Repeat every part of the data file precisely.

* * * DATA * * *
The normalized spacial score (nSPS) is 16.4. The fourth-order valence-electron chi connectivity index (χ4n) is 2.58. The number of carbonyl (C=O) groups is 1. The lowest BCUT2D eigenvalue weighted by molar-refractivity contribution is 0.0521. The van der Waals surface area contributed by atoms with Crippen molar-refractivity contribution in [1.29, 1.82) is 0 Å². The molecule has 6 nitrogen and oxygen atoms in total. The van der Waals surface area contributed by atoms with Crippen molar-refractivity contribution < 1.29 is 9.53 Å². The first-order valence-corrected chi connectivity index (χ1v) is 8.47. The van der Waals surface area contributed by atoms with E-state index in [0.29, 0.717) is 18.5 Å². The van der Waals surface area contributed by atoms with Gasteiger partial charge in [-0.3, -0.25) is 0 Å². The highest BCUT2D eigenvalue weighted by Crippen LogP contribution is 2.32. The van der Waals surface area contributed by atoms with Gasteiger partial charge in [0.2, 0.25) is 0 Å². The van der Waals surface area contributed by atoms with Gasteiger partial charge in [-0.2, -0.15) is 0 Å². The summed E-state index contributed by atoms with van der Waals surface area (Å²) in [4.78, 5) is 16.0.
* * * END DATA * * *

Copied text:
The normalized spacial score (nSPS) is 16.4. The fourth-order valence-electron chi connectivity index (χ4n) is 2.58. The number of carbonyl (C=O) groups is 1. The lowest BCUT2D eigenvalue weighted by molar-refractivity contribution is 0.0521. The van der Waals surface area contributed by atoms with Crippen molar-refractivity contribution in [1.29, 1.82) is 0 Å². The molecule has 6 nitrogen and oxygen atoms in total. The van der Waals surface area contributed by atoms with Crippen molar-refractivity contribution < 1.29 is 9.53 Å². The first-order valence-corrected chi connectivity index (χ1v) is 8.47. The van der Waals surface area contributed by atoms with E-state index in [0.29, 0.717) is 18.5 Å². The van der Waals surface area contributed by atoms with Gasteiger partial charge in [-0.3, -0.25) is 0 Å². The highest BCUT2D eigenvalue weighted by Crippen LogP contribution is 2.32. The van der Waals surface area contributed by atoms with Gasteiger partial charge in [0.2, 0.25) is 0 Å². The van der Waals surface area contributed by atoms with Gasteiger partial charge in [-0.2, -0.15) is 0 Å². The summed E-state index contributed by atoms with van der Waals surface area (Å²) in [4.78, 5) is 16.0.